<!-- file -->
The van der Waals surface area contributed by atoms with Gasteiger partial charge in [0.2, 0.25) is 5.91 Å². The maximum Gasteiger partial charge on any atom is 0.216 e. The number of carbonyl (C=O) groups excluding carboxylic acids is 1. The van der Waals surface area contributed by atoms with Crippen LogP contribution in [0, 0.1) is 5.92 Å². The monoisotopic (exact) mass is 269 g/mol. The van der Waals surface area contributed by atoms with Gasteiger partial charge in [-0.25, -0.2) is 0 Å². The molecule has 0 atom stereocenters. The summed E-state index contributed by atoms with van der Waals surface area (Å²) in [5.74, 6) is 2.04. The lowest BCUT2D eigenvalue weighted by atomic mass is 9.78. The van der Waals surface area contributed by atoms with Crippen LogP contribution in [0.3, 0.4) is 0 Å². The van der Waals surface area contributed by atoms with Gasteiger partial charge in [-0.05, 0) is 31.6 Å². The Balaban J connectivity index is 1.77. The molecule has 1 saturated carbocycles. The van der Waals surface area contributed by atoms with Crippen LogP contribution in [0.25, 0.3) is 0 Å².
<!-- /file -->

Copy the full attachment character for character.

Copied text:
The van der Waals surface area contributed by atoms with Gasteiger partial charge in [0.2, 0.25) is 5.91 Å². The maximum Gasteiger partial charge on any atom is 0.216 e. The number of carbonyl (C=O) groups excluding carboxylic acids is 1. The van der Waals surface area contributed by atoms with Crippen LogP contribution in [0, 0.1) is 5.92 Å². The monoisotopic (exact) mass is 269 g/mol. The van der Waals surface area contributed by atoms with Gasteiger partial charge in [-0.25, -0.2) is 0 Å². The molecule has 0 atom stereocenters. The summed E-state index contributed by atoms with van der Waals surface area (Å²) in [5.74, 6) is 2.04. The lowest BCUT2D eigenvalue weighted by atomic mass is 9.78. The van der Waals surface area contributed by atoms with Crippen LogP contribution in [0.3, 0.4) is 0 Å². The van der Waals surface area contributed by atoms with Gasteiger partial charge in [-0.05, 0) is 31.6 Å². The Balaban J connectivity index is 1.77. The molecule has 1 saturated carbocycles. The van der Waals surface area contributed by atoms with Crippen LogP contribution in [0.25, 0.3) is 0 Å².